Saturday, November 26, 2016

Nutz - 1974 - Nutz

Nutz 
1974 
Nutz




01. Poor Man — 2:20
02. Ain’t No Thanks To You — 4:17
03. Spoke In A Wheel — 3:33
04. I Can’t Unwind — 2:54
05. Can’t Tell Her Why — 4:56
06. As Far As The Eye Can See — 3:36
07. Love Will Last Forever — 2:33
08. Light Of Day — 4:27
09. Round And Round — 3:44
10. Joke — 3:45
Bonuses:
11. Seeing Is Believing (Live) — 6:46
12. Loser (Live) — 3:55
13. Pushed Around (Live) — 4:19
14. You Better Watch Out (Live) — 6:40

Personnel:
Dave Lloyd — lead vocals, guitar
Mick Devonport — lead guitar, vocals, lead vocals (07)
Keith Mulholland — bass, vocals
John Mylett — drums, percussion
+
John «Rabbit» Bundrick — piano & organ (05,08)
Chris Hughes — brass (10)
John Atnhony – producer



Formed in Liverpool, England, in 1973 by singer Dave Lloyd, guitarist Mick Devonport, bassist Keith Mulholland, and drummer John Mylett, hard rockers Nutz distinguished themselves as one of the decade's most undistinguished second-tier acts. None of their four albums for A&M -- 1974's Nutz, 1975's Nutz Too, 1976's Hard Nutz (introducing keyboard player Kenny Newton), or 1977's Nutz Live Cutz -- fared particularly well, and occasional support tours with Black Sabbath and Budgie (not to mention a Friday night slot at the 1976 Reading Festival) also failed to further their cause.

By 1979 the band was sputtering to a halt, but when their song "Bootliggers" was surprisingly chosen for inclusion on 1980's Metal for Muthas (a compilation of emerging New Wave of British Heavy Metal talent like Iron Maiden, Praying Mantis, and Samson), Nutz decided to cash in on the younger generation by reinventing themselves as Rage. This barely disguised new version of Nutz (not to be confused with the German power metal trio that appeared a few years later) ejected their keyboard player, recruited additional guitarist Terry Steers, and went on to record three more albums before finally breaking up in 1984.

If you like British hard rock from the 70's this first album from Nutz is hard to beat. Released last year for the first time on CD, I was shocked at the great sound - I'd had a version on mp3 that I'd been listening to that didn't do this thing justice at all. These guys recorded four albums from 1974 to 1977, and they got it right the first time out. Despite building a loyal fan base and touring at various times with Black Sabbath, UFO, and Budgie, these guys never had any commercial success, their albums didn't sell well at all.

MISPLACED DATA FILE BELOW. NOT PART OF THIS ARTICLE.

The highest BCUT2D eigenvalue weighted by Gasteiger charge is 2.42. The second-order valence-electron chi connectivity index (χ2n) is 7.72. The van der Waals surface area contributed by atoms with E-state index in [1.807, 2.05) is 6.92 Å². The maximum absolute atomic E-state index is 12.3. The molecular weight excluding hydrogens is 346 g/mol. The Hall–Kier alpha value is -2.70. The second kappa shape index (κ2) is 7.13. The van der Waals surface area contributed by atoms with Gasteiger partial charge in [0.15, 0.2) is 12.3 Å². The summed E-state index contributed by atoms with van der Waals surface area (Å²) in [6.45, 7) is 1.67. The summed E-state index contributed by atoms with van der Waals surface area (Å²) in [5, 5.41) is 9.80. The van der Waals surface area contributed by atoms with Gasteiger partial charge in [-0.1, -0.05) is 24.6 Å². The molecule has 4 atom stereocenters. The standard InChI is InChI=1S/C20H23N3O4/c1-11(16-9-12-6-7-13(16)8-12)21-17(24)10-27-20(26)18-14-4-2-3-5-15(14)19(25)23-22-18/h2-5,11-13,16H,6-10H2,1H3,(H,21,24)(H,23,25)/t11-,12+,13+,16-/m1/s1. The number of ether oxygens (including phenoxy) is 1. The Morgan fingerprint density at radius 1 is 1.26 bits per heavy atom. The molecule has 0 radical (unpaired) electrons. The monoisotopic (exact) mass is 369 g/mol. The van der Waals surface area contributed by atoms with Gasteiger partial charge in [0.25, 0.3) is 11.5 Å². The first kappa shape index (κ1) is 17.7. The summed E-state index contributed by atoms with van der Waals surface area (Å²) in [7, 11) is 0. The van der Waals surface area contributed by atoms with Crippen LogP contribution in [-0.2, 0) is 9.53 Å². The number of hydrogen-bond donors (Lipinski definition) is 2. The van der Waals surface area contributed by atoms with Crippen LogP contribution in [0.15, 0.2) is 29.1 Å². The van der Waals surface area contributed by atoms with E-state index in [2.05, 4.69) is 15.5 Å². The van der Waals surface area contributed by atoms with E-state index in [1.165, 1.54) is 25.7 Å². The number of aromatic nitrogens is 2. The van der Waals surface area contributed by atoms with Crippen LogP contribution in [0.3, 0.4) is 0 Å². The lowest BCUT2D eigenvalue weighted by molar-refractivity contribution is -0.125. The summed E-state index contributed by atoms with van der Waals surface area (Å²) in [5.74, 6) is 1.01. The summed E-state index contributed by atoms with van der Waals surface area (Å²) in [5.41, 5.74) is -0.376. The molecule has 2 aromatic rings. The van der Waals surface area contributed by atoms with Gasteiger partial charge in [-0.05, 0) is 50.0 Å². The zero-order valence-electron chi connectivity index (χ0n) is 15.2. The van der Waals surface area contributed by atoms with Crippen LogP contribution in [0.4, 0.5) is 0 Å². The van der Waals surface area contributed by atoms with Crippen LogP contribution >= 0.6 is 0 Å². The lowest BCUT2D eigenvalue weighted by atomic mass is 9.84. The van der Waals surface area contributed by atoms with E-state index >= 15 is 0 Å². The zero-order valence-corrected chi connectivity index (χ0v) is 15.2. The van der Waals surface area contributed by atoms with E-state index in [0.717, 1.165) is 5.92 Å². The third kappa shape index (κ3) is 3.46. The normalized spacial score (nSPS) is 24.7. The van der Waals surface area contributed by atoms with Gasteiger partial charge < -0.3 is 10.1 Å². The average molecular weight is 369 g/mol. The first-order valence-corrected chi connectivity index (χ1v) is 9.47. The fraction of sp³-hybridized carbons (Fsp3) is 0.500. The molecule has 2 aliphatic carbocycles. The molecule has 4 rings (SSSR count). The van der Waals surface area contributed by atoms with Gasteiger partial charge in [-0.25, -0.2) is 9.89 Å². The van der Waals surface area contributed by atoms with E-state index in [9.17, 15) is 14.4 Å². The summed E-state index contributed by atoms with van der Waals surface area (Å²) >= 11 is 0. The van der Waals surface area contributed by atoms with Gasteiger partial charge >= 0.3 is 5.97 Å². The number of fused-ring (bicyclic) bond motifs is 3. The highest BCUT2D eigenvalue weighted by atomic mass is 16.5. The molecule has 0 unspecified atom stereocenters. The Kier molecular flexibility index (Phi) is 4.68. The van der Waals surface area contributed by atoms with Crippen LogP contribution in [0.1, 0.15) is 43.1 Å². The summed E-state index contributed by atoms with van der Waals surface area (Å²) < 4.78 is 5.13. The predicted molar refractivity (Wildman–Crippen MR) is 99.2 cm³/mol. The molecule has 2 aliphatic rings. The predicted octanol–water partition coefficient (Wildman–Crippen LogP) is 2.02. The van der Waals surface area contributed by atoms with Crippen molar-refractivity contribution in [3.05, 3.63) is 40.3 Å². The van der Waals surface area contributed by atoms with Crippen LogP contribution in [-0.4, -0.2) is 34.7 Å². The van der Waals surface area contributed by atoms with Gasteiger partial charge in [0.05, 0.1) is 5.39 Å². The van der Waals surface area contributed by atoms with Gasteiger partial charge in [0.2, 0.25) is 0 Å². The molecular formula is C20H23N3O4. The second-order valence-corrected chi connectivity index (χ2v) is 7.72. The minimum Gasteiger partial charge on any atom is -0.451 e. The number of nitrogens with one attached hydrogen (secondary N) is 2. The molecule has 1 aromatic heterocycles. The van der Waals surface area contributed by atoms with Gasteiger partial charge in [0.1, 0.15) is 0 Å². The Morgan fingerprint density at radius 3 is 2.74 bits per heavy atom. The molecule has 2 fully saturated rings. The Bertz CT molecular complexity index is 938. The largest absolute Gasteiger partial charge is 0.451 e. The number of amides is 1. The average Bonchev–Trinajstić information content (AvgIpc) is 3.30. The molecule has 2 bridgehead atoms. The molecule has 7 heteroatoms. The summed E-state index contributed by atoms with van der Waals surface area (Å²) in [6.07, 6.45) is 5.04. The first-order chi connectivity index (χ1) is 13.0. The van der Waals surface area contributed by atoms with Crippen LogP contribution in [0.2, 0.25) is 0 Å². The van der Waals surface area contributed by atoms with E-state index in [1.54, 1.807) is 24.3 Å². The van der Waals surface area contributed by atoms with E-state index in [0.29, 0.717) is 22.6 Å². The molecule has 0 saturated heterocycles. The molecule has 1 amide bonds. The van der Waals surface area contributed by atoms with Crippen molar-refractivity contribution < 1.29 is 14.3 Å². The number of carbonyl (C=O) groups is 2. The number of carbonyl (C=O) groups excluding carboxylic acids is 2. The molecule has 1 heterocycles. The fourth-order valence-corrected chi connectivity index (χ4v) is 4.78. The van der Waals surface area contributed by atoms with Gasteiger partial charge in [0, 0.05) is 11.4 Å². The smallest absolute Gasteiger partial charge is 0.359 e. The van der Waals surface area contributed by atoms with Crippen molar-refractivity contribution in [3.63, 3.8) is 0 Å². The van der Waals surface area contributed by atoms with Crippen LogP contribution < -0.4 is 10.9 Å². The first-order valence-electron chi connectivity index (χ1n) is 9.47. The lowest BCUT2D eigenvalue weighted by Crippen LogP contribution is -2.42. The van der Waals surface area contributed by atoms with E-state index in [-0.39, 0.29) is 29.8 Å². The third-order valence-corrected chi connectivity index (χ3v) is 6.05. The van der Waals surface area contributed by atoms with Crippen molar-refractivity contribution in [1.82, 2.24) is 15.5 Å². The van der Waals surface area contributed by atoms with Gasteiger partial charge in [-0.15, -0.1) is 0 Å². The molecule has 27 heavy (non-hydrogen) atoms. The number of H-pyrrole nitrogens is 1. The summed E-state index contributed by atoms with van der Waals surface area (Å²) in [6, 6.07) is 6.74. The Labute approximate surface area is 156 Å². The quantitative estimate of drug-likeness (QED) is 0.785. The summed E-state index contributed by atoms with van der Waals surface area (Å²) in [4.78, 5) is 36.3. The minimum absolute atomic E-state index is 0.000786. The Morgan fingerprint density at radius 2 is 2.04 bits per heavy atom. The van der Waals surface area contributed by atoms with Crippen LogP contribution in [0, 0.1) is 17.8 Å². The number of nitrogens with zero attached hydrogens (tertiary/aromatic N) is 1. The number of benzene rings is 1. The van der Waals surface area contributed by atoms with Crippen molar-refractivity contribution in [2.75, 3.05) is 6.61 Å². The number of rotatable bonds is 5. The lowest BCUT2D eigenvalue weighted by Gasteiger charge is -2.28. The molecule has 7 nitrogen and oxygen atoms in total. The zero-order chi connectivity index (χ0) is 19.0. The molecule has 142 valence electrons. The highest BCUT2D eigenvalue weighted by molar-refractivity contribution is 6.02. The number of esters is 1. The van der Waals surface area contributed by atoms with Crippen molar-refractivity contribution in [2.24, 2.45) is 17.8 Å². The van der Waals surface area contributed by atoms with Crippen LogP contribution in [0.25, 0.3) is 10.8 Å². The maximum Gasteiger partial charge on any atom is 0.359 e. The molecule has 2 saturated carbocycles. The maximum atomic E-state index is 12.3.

Their first album was an interesting and varied affair in which the band played with several different styles without losing their identity. Many of the songs use acoustic or progressive rock introductions to lead into blues-rock pieces, sometimes in very inventive ways. There are also some very successful progressive folk songs, a direction the band dropped after this album. It's a shame, as the catchy, carnival-like "Round and Round" suggested that this band could have done some fine things with the style. It's a track that bears repeated listening, the parade-ground drumming overlaid by acoustic and electric guitars and a simple but urgent vocal line. Here and throughout the album the vocal harmonies are impressive, more so than on any of their later works. For me though the highlight is the second track, "Ain't No Thanks To You", it's fecken awesome. A brilliant album of hard but not too heavy 1970's rock. The four bonus tracks are from 1977's "Nutz Live Cutz", by this time they had added a keyboard player.

The first album by Nutz was an interesting and varied affair in which the band played with several different styles without losing their identity. Many of the songs use acoustic or progressive rock introductions to lead into blues-rock pieces, sometimes in very inventive ways. There are also some very successful progressive folk songs, a direction the band dropped after this album. It's a shame, as the catchy, carnival-like "Round and Round" suggested that this band could have done some fine things with the style. It's a track that bears repeated listening, the parade-ground drumming overlaid by acoustic and electric guitars and a simple but urgent vocal line. Here and throughout the album the vocal harmonies are impressive, more so than on any of their later works. Nutz got everything right on their first album, but somehow failed to build on this solid foundation.

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